How the Federal Clean Water Act Rule May Impact Prairie Pothole Country
On one extreme, today’s announcement of the final rule for the Clean Water Act is being hailed by federal agencies and environmental groups as ensuring clean water with no or little pain for farmers.
On the other extreme, it’s being condemned by some farm groups as an extensive and unprecedented federal land grab.
In reality, how this rule affects farmers lies in the details.
Prairie potholes are one example. These low depressional areas pock numerous fields across Upper Midwestern states like North Dakota, South Dakota, and Minnesota. They’re vital for waterfowl and also filter pollutants from contaminating groundwater.
On the flipside, they can be excellent farmland when dry and can be your field’s best yielding areas during drought.
Just how these will be impacted under the final Clean Water Act rule devised by the Environmental Protection Agency and U.S. Army Corps of Engineers remains to be seen.
What EPA Says
EPA officials said in a statement the rule clearly defines and protects tributaries that impact downstream water health. The statement says the rule states that a tributary must show physical features of flowing water – a bed, bank, and ordinary high water mark – to warrant protection under the Clean Water Act.
This seems to bode well for prairie potholes that hold stagnant non-flowing water.
On the other hand, though, the statement says science shows that specific water features can function like a system and impact the health of downstream waters. The rule protects prairie potholes, Carolina and Delmarva bays, pocosins, western vernal pools in California, and Texas coastal prairie wetlands when they impact downstream waters.
In this case, the detail lies in the pothole’s impact on downstream waters.
Ken Kopocis, deputy assistant administrator of EPA’s Office of Water, says the final rule was based on information that included 1,200 peer-reviewed scientific studies and input by a science advisory board. Through this process, federal agencies evaluated regional waters (such as prairie potholes) and their significance on downstream water.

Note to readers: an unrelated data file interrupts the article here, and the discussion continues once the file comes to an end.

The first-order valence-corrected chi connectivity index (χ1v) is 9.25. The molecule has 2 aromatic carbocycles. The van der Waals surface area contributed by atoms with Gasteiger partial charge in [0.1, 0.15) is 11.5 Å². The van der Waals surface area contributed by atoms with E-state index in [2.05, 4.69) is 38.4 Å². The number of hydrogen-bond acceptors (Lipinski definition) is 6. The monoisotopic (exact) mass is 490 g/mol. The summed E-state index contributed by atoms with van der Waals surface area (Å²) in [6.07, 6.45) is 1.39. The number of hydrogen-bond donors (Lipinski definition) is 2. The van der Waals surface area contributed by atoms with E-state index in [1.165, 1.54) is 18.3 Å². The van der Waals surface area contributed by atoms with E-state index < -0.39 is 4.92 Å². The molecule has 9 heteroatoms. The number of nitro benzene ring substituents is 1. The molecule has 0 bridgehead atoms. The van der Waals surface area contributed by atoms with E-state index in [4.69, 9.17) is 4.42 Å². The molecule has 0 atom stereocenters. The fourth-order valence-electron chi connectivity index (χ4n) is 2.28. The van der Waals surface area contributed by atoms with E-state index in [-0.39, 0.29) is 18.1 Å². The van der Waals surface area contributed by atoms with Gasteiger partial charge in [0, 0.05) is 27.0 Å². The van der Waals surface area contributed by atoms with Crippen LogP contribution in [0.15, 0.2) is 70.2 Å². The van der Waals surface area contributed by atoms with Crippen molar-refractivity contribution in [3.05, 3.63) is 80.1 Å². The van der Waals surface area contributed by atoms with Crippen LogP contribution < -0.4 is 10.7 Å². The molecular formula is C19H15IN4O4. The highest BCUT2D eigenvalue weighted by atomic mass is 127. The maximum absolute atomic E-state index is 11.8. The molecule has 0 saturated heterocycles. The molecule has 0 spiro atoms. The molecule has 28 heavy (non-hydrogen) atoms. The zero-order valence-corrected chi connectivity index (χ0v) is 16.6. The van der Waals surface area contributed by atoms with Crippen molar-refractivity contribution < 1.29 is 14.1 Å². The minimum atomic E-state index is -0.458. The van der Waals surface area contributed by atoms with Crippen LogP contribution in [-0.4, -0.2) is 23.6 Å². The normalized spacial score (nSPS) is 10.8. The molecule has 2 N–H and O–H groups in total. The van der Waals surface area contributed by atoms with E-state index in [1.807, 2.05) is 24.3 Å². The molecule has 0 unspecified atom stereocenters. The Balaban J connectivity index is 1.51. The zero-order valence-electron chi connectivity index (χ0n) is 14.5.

“We looked at the science, and the science tells us they act in combination with each other as to how they affect downstream water,” says Kopocis.
That doesn’t mean all prairie potholes, though, affect downstream water, he says. Potholes can exist in different densities and perform different functions. Collectively, though, some linkages of prairie potholes can impact downstream waters, he says.
“We will look at a group of potholes, and evaluate them as a group as to whether they have a significant effect and if they are jurisdictional (under the Clean Water Act.),” says Kopocis. “In some watersheds with prairie potholes, we may find they have a significant effect,” he says. Others, though, may not, he adds.
Can You Farm Them?
So what happens if you farm fields with potholes that are found to significantly impact downstream water?
“We expect farmers be able to carry on farming as they have under existing (Clean Water Act) rules,” he says. This means they will be able to continue with practices that are now exempt from the Clean Water Act, such as planting and moving livestock.
“We were careful not to expand the scope of the Clean Water Act into a farmer’s field,” he says. “It does not impact private property rights,” he adds.
Still, this is a tough sell to many farm groups.
“We are studying what they put in the final rule,” says Wayne Smith, executive director of the South Dakota Farm Bureau. “We’re very concerned as to if they consider (prairie potholes) as one or if they are hydrologically connected.”
Concerns exist if connected potholes are found to impact downstream water, and if farmers will need to have permits to spread fertilizer or spray in those fields Concerns exist as to the cost of permits, or how long it would take to get one.
“There are just a lot of unanswered questions,” he says.